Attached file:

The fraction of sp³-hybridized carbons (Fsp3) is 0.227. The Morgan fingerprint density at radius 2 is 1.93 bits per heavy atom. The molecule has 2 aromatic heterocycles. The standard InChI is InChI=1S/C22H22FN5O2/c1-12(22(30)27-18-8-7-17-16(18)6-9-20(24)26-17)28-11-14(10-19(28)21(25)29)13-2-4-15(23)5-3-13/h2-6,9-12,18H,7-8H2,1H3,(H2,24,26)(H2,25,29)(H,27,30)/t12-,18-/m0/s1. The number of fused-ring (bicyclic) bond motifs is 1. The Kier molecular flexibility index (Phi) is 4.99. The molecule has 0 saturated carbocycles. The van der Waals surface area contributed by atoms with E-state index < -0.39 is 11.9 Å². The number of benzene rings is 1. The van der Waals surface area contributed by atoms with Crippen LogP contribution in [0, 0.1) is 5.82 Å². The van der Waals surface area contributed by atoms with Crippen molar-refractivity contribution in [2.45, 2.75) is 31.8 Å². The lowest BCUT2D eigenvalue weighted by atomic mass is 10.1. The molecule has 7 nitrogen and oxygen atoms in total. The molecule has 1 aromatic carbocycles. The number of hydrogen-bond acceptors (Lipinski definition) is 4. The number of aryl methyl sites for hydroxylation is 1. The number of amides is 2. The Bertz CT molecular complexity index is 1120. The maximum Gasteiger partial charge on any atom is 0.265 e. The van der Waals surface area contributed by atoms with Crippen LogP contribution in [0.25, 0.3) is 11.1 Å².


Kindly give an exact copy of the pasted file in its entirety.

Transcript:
The fraction of sp³-hybridized carbons (Fsp3) is 0.227. The Morgan fingerprint density at radius 2 is 1.93 bits per heavy atom. The molecule has 2 aromatic heterocycles. The standard InChI is InChI=1S/C22H22FN5O2/c1-12(22(30)27-18-8-7-17-16(18)6-9-20(24)26-17)28-11-14(10-19(28)21(25)29)13-2-4-15(23)5-3-13/h2-6,9-12,18H,7-8H2,1H3,(H2,24,26)(H2,25,29)(H,27,30)/t12-,18-/m0/s1. The number of fused-ring (bicyclic) bond motifs is 1. The Kier molecular flexibility index (Phi) is 4.99. The molecule has 0 saturated carbocycles. The van der Waals surface area contributed by atoms with E-state index < -0.39 is 11.9 Å². The number of benzene rings is 1. The van der Waals surface area contributed by atoms with Crippen LogP contribution in [0, 0.1) is 5.82 Å². The van der Waals surface area contributed by atoms with Crippen molar-refractivity contribution in [2.45, 2.75) is 31.8 Å². The lowest BCUT2D eigenvalue weighted by atomic mass is 10.1. The molecule has 7 nitrogen and oxygen atoms in total. The molecule has 1 aromatic carbocycles. The number of hydrogen-bond acceptors (Lipinski definition) is 4. The number of aryl methyl sites for hydroxylation is 1. The number of amides is 2. The Bertz CT molecular complexity index is 1120. The maximum Gasteiger partial charge on any atom is 0.265 e. The van der Waals surface area contributed by atoms with Crippen LogP contribution in [0.25, 0.3) is 11.1 Å².